In order to pay tribute to the tens of thousands of Muslim who fought and died for France during the WWI, the decision to build a mosque in Paris materialized in 1922, finally.
“Finally”, because the first project to build a mosque in Paris actually dated back to 1842, but it experienced a lot of procrastination.
An enclosure in the Parisian Père Lachaise cemetery was dedicated in 1856 to Ottoman burials, but little used, the enclosure devoted to the building was shrunk in 1883 and the building itself gradually fell into disrepair.
In 1914, a larger-scale project was proposed, but WWI sounded the death knell for this project.
It was therefore not until 1922 that the first stone of the Grand Mosque of Paris was laid on the site of the former Pitié hospital.
The work was completed by Robert Fournez, Maurice Mantout and Charles Heubès, according to Maurice Tranchant de Lunel’s plans.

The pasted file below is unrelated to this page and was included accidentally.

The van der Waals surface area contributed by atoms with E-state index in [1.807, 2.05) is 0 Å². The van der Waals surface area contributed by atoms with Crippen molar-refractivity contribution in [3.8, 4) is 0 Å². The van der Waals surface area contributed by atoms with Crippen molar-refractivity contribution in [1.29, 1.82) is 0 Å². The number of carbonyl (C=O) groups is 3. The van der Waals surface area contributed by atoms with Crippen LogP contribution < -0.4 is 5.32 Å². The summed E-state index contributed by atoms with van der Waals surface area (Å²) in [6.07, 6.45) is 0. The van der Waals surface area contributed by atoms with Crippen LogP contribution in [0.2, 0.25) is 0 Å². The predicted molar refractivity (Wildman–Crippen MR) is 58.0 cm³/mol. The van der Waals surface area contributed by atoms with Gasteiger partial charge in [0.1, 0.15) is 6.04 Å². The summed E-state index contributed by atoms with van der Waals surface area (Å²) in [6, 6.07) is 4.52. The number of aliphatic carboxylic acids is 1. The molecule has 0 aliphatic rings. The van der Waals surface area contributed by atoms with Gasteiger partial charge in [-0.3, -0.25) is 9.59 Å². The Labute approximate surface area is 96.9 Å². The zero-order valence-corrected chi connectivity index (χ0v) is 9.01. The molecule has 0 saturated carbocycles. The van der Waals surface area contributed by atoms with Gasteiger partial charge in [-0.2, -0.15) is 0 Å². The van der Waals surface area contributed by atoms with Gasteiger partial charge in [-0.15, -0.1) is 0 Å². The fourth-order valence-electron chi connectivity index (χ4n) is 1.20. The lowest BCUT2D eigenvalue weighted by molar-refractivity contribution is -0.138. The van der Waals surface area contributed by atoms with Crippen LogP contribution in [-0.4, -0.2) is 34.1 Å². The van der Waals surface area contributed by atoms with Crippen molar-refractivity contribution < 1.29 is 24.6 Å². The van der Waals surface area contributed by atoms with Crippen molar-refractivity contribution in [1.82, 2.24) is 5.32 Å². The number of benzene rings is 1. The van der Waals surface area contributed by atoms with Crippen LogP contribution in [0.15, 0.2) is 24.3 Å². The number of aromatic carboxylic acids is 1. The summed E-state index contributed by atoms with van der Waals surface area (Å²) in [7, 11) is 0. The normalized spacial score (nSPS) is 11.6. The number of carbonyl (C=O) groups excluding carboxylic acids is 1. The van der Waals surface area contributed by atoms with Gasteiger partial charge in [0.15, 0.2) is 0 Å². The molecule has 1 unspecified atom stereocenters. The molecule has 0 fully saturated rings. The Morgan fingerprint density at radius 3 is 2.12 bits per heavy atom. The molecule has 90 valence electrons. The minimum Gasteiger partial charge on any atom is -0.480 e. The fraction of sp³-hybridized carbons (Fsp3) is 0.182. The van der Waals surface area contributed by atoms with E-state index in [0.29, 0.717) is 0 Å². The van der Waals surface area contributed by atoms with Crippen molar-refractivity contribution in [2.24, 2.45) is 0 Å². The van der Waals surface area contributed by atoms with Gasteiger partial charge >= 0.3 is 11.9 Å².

The building, which includes a 33-meter-high minaret, a prayer hall, a madrassa (Koranic school), a library, a conference room, a tea room, a hammam, a restaurant and a garden is Hispano-Moorish, strongly inspired by the el-Qaraouiyyîn mosque in Fez, Morocco and the Alhambra in Granada.
The Grand Mosque of Paris was inaugurated on July 15, 1926 in the presence of French President Gaston Doumergue and the Sultan of Morocco, Moulay Youssef.
September 16, 2022